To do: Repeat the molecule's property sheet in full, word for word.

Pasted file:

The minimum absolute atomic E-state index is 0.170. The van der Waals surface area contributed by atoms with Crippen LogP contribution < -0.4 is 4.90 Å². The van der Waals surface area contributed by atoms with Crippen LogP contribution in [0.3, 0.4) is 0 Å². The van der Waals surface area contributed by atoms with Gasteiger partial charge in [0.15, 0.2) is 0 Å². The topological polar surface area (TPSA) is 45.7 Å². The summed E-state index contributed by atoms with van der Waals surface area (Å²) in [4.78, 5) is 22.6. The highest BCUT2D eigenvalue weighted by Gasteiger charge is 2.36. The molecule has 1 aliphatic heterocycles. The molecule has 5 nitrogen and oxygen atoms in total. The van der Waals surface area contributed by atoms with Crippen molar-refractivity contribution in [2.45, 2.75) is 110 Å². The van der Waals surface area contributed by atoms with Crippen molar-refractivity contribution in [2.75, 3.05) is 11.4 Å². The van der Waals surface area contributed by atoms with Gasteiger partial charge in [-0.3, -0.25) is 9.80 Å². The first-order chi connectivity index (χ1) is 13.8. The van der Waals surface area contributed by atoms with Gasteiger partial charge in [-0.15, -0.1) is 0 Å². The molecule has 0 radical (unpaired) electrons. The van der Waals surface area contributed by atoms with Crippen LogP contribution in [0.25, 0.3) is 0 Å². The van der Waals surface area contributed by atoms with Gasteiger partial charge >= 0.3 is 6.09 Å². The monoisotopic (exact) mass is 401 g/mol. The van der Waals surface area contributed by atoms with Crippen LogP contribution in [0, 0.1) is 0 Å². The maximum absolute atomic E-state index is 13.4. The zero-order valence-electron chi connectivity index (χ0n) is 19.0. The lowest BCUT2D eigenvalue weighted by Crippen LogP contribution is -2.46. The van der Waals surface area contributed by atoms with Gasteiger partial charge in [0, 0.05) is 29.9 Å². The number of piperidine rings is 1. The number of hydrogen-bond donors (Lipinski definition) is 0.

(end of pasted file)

The minimum absolute atomic E-state index is 0.170. The van der Waals surface area contributed by atoms with Crippen LogP contribution < -0.4 is 4.90 Å². The van der Waals surface area contributed by atoms with Crippen LogP contribution in [0.3, 0.4) is 0 Å². The van der Waals surface area contributed by atoms with Gasteiger partial charge in [0.15, 0.2) is 0 Å². The topological polar surface area (TPSA) is 45.7 Å². The summed E-state index contributed by atoms with van der Waals surface area (Å²) in [4.78, 5) is 22.6. The highest BCUT2D eigenvalue weighted by Gasteiger charge is 2.36. The molecule has 1 aliphatic heterocycles. The molecule has 5 nitrogen and oxygen atoms in total. The van der Waals surface area contributed by atoms with Crippen molar-refractivity contribution in [2.45, 2.75) is 110 Å². The van der Waals surface area contributed by atoms with Crippen molar-refractivity contribution in [2.75, 3.05) is 11.4 Å². The van der Waals surface area contributed by atoms with Gasteiger partial charge in [-0.3, -0.25) is 9.80 Å². The first-order chi connectivity index (χ1) is 13.8. The van der Waals surface area contributed by atoms with Gasteiger partial charge in [-0.15, -0.1) is 0 Å². The molecule has 0 radical (unpaired) electrons. The van der Waals surface area contributed by atoms with Crippen LogP contribution in [0.25, 0.3) is 0 Å². The van der Waals surface area contributed by atoms with Gasteiger partial charge >= 0.3 is 6.09 Å². The monoisotopic (exact) mass is 401 g/mol. The van der Waals surface area contributed by atoms with Crippen LogP contribution in [0, 0.1) is 0 Å². The maximum absolute atomic E-state index is 13.4. The zero-order valence-electron chi connectivity index (χ0n) is 19.0. The lowest BCUT2D eigenvalue weighted by Crippen LogP contribution is -2.46. The van der Waals surface area contributed by atoms with Gasteiger partial charge in [0, 0.05) is 29.9 Å². The number of piperidine rings is 1. The number of hydrogen-bond donors (Lipinski definition) is 0.